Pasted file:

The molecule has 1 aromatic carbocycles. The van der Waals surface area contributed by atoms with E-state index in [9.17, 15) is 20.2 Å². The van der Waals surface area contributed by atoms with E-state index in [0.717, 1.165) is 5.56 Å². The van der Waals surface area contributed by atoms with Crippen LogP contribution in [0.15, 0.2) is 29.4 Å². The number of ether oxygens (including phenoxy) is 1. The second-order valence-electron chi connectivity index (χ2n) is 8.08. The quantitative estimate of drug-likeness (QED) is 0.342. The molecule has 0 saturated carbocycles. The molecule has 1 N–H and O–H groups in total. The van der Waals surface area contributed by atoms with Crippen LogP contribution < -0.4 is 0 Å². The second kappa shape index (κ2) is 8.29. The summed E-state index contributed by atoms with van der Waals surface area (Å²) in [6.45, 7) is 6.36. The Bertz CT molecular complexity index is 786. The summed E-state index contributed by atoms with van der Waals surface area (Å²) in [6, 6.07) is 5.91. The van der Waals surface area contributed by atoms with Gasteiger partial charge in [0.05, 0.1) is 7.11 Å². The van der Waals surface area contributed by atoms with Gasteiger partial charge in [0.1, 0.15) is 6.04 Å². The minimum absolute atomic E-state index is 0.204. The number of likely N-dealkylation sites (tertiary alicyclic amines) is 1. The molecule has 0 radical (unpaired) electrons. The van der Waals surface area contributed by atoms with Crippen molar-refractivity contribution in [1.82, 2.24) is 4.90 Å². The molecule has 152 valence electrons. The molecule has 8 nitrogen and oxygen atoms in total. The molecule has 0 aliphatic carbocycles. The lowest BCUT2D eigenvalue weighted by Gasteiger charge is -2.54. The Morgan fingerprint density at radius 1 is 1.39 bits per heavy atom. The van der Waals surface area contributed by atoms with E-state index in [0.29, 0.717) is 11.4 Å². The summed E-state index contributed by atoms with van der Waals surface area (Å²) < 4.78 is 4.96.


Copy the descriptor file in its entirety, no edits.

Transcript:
The molecule has 1 aromatic carbocycles. The van der Waals surface area contributed by atoms with E-state index in [9.17, 15) is 20.2 Å². The van der Waals surface area contributed by atoms with E-state index in [0.717, 1.165) is 5.56 Å². The van der Waals surface area contributed by atoms with Crippen LogP contribution in [0.15, 0.2) is 29.4 Å². The number of ether oxygens (including phenoxy) is 1. The second-order valence-electron chi connectivity index (χ2n) is 8.08. The quantitative estimate of drug-likeness (QED) is 0.342. The molecule has 0 saturated carbocycles. The molecule has 1 N–H and O–H groups in total. The van der Waals surface area contributed by atoms with Crippen LogP contribution < -0.4 is 0 Å². The second kappa shape index (κ2) is 8.29. The summed E-state index contributed by atoms with van der Waals surface area (Å²) in [6.45, 7) is 6.36. The Bertz CT molecular complexity index is 786. The summed E-state index contributed by atoms with van der Waals surface area (Å²) in [6, 6.07) is 5.91. The van der Waals surface area contributed by atoms with Gasteiger partial charge in [0.05, 0.1) is 7.11 Å². The van der Waals surface area contributed by atoms with Gasteiger partial charge in [0.1, 0.15) is 6.04 Å². The minimum absolute atomic E-state index is 0.204. The number of likely N-dealkylation sites (tertiary alicyclic amines) is 1. The molecule has 0 radical (unpaired) electrons. The van der Waals surface area contributed by atoms with Crippen molar-refractivity contribution in [1.82, 2.24) is 4.90 Å². The molecule has 152 valence electrons. The molecule has 8 nitrogen and oxygen atoms in total. The molecule has 0 aliphatic carbocycles. The lowest BCUT2D eigenvalue weighted by Gasteiger charge is -2.54. The Morgan fingerprint density at radius 1 is 1.39 bits per heavy atom. The van der Waals surface area contributed by atoms with E-state index in [0.29, 0.717) is 11.4 Å². The summed E-state index contributed by atoms with van der Waals surface area (Å²) < 4.78 is 4.96.